Parish added that he respected Jordan’s brazen leadership style, but that he preferred the manner in which Bird operated.

“Everybody got their own style, and the way they lead. Michael was in your face, he challenged his teammates,” Parish said. “Larry was our leader (with the Celtics), and he led by example. You know, he wasn’t a vocal leader, he let his play dictate how we should play. I think Larry’s style and philosophy makes the best leaders, because if you are a yeller and a screamer, after a while your voice fall on deaf ears and players just kinda tune you out, don’t hear what you got to say.

“I respect both leadership styles, but I prefer Larry’s style the best. Cause you know, some nights you don’t want to hear what he got to say, speaking of Michael. He all up in your face talking trash, you know, he might get a short right, man (laughs).”

Fair enough. Jordan’s abrasive ways weren’t for everyone. Surely, he’s content to let his six rings speak for themselves.

Click here to download the new MyTeams App by NBC Sports! Receive comprehensive coverage of your teams and stream the Bulls easily on your device.

Michael Jordan: 'I won't play' if Isiah Thomas is on Dream Team in new audio

Michael Jordan: 'I won't play' if Isiah Thomas is on Dream Team in new audio

The plot continues to thicken on the revived Michael Jordan-Isiah Thomas feud that has bubbled during and in the wake of “The Last Dance.” Tuesday, audio surfaced of Jordan admitting that he wouldn’t play for the 1992 Dream Team if Thomas was included on the roster.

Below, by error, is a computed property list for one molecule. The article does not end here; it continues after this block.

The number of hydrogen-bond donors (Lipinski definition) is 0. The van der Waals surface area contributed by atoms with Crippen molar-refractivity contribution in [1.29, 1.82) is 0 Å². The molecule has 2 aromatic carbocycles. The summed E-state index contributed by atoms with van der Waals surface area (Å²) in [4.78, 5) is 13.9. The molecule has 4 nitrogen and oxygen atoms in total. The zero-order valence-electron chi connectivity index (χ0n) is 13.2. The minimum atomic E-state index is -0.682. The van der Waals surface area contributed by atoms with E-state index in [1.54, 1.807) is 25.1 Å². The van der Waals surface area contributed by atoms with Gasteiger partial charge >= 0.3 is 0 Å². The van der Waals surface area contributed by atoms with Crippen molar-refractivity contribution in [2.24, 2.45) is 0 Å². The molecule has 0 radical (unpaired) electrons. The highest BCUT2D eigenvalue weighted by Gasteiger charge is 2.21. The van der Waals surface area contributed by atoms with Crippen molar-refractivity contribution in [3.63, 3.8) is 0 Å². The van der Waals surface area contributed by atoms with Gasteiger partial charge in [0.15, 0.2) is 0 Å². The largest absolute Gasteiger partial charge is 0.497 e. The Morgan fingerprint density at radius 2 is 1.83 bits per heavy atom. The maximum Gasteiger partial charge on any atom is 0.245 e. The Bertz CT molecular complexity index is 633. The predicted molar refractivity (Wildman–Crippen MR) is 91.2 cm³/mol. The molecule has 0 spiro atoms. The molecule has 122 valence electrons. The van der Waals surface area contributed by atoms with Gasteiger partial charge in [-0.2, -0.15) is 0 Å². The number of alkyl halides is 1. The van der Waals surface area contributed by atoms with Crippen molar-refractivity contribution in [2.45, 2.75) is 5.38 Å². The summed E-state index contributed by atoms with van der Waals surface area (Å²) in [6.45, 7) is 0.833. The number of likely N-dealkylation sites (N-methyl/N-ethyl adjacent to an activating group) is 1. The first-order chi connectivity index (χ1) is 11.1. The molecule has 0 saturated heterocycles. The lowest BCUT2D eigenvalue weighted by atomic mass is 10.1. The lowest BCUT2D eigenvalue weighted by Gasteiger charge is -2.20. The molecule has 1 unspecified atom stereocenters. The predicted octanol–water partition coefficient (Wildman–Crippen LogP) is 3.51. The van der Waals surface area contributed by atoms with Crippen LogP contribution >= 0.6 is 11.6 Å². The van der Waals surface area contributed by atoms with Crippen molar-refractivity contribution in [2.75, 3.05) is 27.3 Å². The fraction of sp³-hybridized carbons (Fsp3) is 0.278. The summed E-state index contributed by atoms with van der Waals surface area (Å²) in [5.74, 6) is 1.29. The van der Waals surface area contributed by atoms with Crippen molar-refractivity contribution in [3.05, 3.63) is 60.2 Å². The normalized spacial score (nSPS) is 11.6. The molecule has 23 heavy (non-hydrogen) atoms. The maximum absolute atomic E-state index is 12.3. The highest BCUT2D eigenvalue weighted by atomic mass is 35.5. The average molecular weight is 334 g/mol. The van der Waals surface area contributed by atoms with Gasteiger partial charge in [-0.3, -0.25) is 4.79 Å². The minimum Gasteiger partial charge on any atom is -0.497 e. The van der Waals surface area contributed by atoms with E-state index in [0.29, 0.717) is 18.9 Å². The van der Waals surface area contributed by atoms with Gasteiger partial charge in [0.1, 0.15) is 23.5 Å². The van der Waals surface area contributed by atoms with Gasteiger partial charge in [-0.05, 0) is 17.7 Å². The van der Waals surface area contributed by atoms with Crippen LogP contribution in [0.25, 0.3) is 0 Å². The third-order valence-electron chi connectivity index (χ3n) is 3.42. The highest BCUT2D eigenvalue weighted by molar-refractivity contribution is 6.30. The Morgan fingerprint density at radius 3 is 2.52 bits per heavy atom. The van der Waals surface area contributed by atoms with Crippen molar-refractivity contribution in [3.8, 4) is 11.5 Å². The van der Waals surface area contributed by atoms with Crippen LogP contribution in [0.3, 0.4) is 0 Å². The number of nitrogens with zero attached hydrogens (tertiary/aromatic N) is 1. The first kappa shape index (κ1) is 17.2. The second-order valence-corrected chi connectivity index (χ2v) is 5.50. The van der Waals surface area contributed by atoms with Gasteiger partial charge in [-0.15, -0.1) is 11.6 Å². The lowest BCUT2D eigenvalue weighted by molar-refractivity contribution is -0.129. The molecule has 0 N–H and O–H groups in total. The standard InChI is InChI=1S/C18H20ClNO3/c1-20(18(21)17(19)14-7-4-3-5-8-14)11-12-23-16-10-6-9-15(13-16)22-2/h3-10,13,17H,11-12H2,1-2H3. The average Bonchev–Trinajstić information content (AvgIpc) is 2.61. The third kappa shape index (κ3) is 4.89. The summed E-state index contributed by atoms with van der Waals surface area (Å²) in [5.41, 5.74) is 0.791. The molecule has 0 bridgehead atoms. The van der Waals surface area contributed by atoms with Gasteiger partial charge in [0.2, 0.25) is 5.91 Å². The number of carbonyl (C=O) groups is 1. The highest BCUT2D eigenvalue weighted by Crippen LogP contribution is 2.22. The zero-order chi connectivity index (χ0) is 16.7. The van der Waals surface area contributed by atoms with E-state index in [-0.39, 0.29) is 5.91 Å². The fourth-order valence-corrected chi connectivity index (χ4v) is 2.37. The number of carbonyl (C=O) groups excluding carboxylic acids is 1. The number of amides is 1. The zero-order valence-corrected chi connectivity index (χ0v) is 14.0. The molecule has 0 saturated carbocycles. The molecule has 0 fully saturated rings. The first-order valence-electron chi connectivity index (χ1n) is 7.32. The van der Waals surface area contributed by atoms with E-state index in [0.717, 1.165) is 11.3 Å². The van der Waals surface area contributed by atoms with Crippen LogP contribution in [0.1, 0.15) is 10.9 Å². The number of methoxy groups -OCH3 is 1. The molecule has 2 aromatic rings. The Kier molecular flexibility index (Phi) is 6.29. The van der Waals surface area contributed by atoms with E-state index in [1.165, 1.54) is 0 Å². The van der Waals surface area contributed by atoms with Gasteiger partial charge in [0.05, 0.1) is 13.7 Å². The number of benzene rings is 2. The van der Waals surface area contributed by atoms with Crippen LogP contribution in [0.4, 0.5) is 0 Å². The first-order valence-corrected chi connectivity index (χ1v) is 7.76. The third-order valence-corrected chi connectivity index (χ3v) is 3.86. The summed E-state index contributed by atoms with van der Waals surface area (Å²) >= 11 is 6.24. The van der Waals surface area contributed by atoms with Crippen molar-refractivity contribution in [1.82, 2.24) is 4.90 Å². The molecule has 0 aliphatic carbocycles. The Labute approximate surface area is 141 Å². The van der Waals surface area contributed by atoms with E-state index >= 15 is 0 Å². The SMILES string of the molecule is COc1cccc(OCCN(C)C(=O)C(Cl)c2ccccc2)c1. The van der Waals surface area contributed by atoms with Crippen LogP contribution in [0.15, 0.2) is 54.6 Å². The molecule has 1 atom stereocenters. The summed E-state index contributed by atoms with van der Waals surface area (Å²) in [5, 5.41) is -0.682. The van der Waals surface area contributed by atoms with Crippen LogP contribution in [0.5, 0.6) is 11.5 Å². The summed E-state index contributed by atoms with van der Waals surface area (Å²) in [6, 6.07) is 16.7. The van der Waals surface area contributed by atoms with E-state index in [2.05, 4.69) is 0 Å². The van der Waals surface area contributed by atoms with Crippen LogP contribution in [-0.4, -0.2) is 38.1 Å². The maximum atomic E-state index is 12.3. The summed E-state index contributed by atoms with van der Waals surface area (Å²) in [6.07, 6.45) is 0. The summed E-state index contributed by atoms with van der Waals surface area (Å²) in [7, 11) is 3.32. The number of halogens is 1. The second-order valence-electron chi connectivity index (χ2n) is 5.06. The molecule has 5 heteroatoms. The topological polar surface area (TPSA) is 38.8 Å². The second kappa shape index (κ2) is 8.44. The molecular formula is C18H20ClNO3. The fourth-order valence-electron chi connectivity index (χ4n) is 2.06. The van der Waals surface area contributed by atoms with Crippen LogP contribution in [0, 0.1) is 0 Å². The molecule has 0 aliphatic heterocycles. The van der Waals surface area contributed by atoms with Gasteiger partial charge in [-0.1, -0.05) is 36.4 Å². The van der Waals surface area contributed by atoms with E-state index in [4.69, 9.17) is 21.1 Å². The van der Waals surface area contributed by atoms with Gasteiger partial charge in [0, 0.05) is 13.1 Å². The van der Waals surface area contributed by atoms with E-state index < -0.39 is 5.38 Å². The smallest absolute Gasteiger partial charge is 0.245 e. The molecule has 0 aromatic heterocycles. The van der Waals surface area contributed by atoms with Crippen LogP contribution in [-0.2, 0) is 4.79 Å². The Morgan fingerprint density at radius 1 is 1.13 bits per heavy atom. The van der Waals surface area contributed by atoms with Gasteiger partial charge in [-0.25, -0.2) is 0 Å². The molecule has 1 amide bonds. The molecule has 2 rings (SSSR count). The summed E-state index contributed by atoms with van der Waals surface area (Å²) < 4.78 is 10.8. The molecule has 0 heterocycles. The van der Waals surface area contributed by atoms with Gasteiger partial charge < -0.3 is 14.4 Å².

The clip comes by way of the Dream Team Tapes podcast with renowned sports journalist Jack McCallum, who authored “Dream Team,” a book that chronicled the construction of the 1992 USA Olympics squad that took the world by storm.

 

Though a bit warbled, Jordan’s ultimatum is clear: "Rod Thorn called me. I said, ‘Rod, I won’t play if Isiah Thomas is on the team.' He assured me. He said, 'You know what? Chuck (Charles Barkley) doesn’t want Isiah. So, Isiah is not going to be part of the team.'"

That audio, according to the podcast, is from an interview McCallum conducted with Jordan for the book in 2011. McCallum reported the fruits of this conversation in “Dream Team,” which came out in 2012:

Rod Thorn, who as general manager of the Bulls in 1984 had drafted Jordan, was assigned the most important task: pulling the prize catch into the boat. Thorn called Jordan directly sometime during the summer, after the Bulls had won their first championship. (In fact, all of the invitations were extended directly to the athletes, not through agents…) So let’s be clear right now about what Jordan said in that first phone call.